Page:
The Buffalo Bills filled their biggest need Friday night with a massive, 6-foot-5, 345-pound cornerstone for their offensive line.
The Bills made University of Georgia tackle Cordy Glenn their pick at No. 41 overall in the second round of the NFL Draft. Glenn is a huge physical specimen who projects to start right away at left tackle, protecting the blind side of quarterback Ryan Fitzpatrick.
"The thing that stands out right off the bat is size," Bills coach Chan Gailey said. "His wingspan is so huge. I think he has just tapped his potential at left tackle. In our evaluation we think he can go a long way at left tackle."
The Bills then addressed their need for a speed receiver in the third round. They traded up two spots, from 71 to 69, to get North Carolina State's T.J. Graham. He's a 5-11 1/2 , 189-pounder who ran a 4.41-second time in the 40-yard dash in February and who qualified for the NCAA track and field championships in the 100-meter dash.
The Bills have six more picks over the final four rounds of the draft, which starts at noon today.
While it has become a cliche to say the draft board fell just right whenever a team makes a pick, it truly happened for the Bills in the second round.
Eight teams picked ahead of Buffalo to start the second round, and there were two left tackles who surely would have been acceptable to the Bills when the round began. They were Glenn and Stanford's Jonathan Martin.
Sure enough, both of them still were available when the Bills picked, as were two other very attractive players for Buffalo -- big, fast receiver Stephen Hill of Georgia Tech and Marshall pass rusher Vinny Curry.
The Bills might have been happy with any of those four. Glenn was the one they coveted most because he has the attribute Bills scouts covet so much in a tackle -- length.
Glenn's arms measure 35 1/8 inches and his wingspan is 84 5/8 inches, both second longest of any player at any position in the 2012 draft.
"I think he's got good feet," said Bills national scout Darrell Moody. "I don't know that he's got great feet, but he's got good feet. And you don't have to have great feet if you've got great length and you've got great size. It's hard to get around big people."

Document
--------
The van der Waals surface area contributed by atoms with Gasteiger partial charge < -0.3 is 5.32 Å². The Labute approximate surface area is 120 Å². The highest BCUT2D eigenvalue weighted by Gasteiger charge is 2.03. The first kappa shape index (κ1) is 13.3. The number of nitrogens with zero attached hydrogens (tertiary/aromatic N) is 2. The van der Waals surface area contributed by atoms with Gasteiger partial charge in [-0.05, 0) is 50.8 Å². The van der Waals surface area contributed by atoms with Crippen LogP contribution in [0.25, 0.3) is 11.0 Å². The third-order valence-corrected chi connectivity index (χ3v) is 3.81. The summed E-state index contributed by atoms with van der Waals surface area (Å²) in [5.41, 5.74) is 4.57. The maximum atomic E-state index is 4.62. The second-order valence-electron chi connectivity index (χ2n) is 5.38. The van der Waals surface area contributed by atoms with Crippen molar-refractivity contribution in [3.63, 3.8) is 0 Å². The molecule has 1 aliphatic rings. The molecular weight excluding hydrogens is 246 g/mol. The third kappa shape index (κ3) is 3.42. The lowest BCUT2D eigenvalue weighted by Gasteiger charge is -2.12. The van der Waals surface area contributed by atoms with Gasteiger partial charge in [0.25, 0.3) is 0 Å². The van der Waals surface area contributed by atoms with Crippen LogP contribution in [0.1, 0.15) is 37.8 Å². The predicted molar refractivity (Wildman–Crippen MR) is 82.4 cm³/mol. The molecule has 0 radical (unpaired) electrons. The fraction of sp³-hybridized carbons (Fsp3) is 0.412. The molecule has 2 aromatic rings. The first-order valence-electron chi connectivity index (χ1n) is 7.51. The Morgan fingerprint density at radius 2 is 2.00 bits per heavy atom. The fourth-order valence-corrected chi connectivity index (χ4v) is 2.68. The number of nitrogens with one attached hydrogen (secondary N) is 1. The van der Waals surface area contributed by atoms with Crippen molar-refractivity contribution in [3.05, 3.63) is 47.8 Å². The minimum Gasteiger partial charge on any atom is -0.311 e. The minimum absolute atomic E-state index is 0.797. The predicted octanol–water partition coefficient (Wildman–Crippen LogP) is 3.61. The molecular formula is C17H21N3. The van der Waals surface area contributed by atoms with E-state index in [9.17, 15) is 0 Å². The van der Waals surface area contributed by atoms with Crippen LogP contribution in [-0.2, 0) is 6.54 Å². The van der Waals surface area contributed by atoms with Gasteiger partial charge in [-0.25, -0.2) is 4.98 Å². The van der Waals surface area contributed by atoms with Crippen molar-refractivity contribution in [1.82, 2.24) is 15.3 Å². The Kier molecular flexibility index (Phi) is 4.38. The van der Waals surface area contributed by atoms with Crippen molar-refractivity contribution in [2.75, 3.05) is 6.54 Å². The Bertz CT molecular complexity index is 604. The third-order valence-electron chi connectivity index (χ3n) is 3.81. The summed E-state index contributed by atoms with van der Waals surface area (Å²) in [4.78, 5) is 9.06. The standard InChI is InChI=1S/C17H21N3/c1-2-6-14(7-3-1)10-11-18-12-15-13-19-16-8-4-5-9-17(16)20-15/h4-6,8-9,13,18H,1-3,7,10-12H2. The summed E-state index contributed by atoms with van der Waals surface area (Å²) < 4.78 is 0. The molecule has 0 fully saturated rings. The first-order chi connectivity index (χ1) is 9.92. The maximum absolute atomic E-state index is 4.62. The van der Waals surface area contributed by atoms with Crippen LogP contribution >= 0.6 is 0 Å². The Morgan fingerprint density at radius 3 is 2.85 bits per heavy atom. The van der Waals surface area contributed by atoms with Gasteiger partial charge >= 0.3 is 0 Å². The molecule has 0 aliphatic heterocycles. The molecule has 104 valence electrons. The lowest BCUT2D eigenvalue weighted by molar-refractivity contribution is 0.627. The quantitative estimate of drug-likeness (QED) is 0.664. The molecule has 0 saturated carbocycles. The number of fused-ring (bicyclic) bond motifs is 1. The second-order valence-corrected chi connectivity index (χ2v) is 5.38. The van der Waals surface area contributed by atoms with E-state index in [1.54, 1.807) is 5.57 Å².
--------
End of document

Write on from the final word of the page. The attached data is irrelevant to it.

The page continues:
Some draft analysts, as well as some NFL teams, made the projection that guard would be Glenn's best position in the NFL. Two ESPN analysts, Mel Kiper and Todd McShay, rated Glenn as a first-round pick but both view him as a right tackle, at best. The Bills scoffed at those views.
"Hell no, the guy's not a guard," Bills General Manager Buddy Nix said. "He started 50 games, the last 16 as a left tackle.
"As you watched the season progress he got better and better at left tackle," Moody said. "He struggled against Boise State [in the 2011 opener], and the whole Georgia offensive line did. But you could see a tremendous amount of improvement every week."
Glenn was especially impressive in Georgia's game against Louisiana State in the SEC Championship Game, even though the Bulldogs lost, 42-10. Glenn held up well against LSU's excellent sophomore edge rusher, Sam Montgomery. He was superb in the Bulldogs' bowl game against Michigan State.
Not many teams have a 340-plus pound left tackle with arms of more than 35 inches. If Glenn pans out, he could make an already strong Bills offensive line great. Glenn will have to beat out second-year man Chris Hairston in training camp for the left-tackle spot. Hairston, a fourth-round pick last season, started seven games at left tackle as a rookie in 2011.
The Bills don't view Glenn's weight as any problem either.
"He's had two different strength coaches," Nix said. "One wanted him at 330. He played at 330. The new guy comes in, he wanted him at 345, and that's where he is, which tells us something else about the guy. He wants to do what you ask him to do."
Graham is an outside receiver who ideally will stretch defenses and create more space for receiver Stevie Johnson and the other Bills weapons. They don't necessarily need him to start, and Gailey acknowledged he is raw. He started just one full year in college.
"He's not polished," Gailey said. "But with that speed and the ability and attitude he carries on the field, if he'd have been a three-year guy he'd have been higher up the board."
Graham caught 46 passes for 757 yards (a 16.5-yard average) and seven touchdowns as a senior in 2011. He's also the Atlantic Coast Conference all-time leader in kickoff return yards, with 3,153. Gailey, however, said he would have Graham focus on receiving, not returns, early on. Graham's catch totals were 25, 12 and 16 the three previous years, respectively.
There were many other wideouts who had more receiving statistics than Graham. But the Bills were intent on getting a speedster who might strike fear into defenses.
Graham was under the radar of many draftniks. Kiper and McShay had him as a seventh-round prospect. The NFL Network's Mike Mayock did not have him in his top 100. But Scouts Inc. in February rated him 80th overall and the 10th best receiver.
The Bills were concerned receiver-needy Jacksonville might want him, so gave up a seventh-round pick to Washington to move up two spots.
"We liked his speed, and he can catch the football," Nix said. "He can return. They'll have to cover deep."
The Glenn file
Weight: 345 pounds
Hometown: Riverdale, Ga.
Fast facts: Associated Press All-America Third Team selection was a projected first-round pick who fell into Bills' lap in second round. Very powerful tackle with long arms measuring 35.6 inches. Tied school record with 50 total starts, including 18 at left tackle and 28 at left guard.